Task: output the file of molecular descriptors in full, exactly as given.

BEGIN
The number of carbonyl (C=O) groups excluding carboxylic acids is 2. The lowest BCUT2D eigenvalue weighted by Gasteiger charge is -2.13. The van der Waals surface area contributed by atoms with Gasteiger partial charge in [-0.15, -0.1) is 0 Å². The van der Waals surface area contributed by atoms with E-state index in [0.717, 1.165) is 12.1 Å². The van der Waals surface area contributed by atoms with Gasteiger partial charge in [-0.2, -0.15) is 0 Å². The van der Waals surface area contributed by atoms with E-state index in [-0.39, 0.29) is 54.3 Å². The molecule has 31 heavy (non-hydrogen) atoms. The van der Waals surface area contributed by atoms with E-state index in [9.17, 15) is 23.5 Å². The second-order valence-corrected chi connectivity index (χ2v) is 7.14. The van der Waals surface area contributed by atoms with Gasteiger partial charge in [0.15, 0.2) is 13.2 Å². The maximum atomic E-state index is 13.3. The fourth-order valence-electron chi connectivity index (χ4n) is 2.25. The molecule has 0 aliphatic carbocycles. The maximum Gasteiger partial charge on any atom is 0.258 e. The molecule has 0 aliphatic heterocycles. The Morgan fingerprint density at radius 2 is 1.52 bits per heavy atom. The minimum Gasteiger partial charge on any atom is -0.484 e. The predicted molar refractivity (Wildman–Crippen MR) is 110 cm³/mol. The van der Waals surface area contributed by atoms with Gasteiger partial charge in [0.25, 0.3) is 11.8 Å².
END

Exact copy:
The number of carbonyl (C=O) groups excluding carboxylic acids is 2. The lowest BCUT2D eigenvalue weighted by Gasteiger charge is -2.13. The van der Waals surface area contributed by atoms with Gasteiger partial charge in [-0.15, -0.1) is 0 Å². The van der Waals surface area contributed by atoms with E-state index in [0.717, 1.165) is 12.1 Å². The van der Waals surface area contributed by atoms with Gasteiger partial charge in [-0.2, -0.15) is 0 Å². The van der Waals surface area contributed by atoms with E-state index in [-0.39, 0.29) is 54.3 Å². The molecule has 31 heavy (non-hydrogen) atoms. The van der Waals surface area contributed by atoms with E-state index in [9.17, 15) is 23.5 Å². The second-order valence-corrected chi connectivity index (χ2v) is 7.14. The van der Waals surface area contributed by atoms with Gasteiger partial charge in [0.15, 0.2) is 13.2 Å². The maximum atomic E-state index is 13.3. The fourth-order valence-electron chi connectivity index (χ4n) is 2.25. The molecule has 0 aliphatic carbocycles. The maximum Gasteiger partial charge on any atom is 0.258 e. The molecule has 0 aliphatic heterocycles. The Morgan fingerprint density at radius 2 is 1.52 bits per heavy atom. The minimum Gasteiger partial charge on any atom is -0.484 e. The predicted molar refractivity (Wildman–Crippen MR) is 110 cm³/mol. The van der Waals surface area contributed by atoms with Gasteiger partial charge in [0.25, 0.3) is 11.8 Å².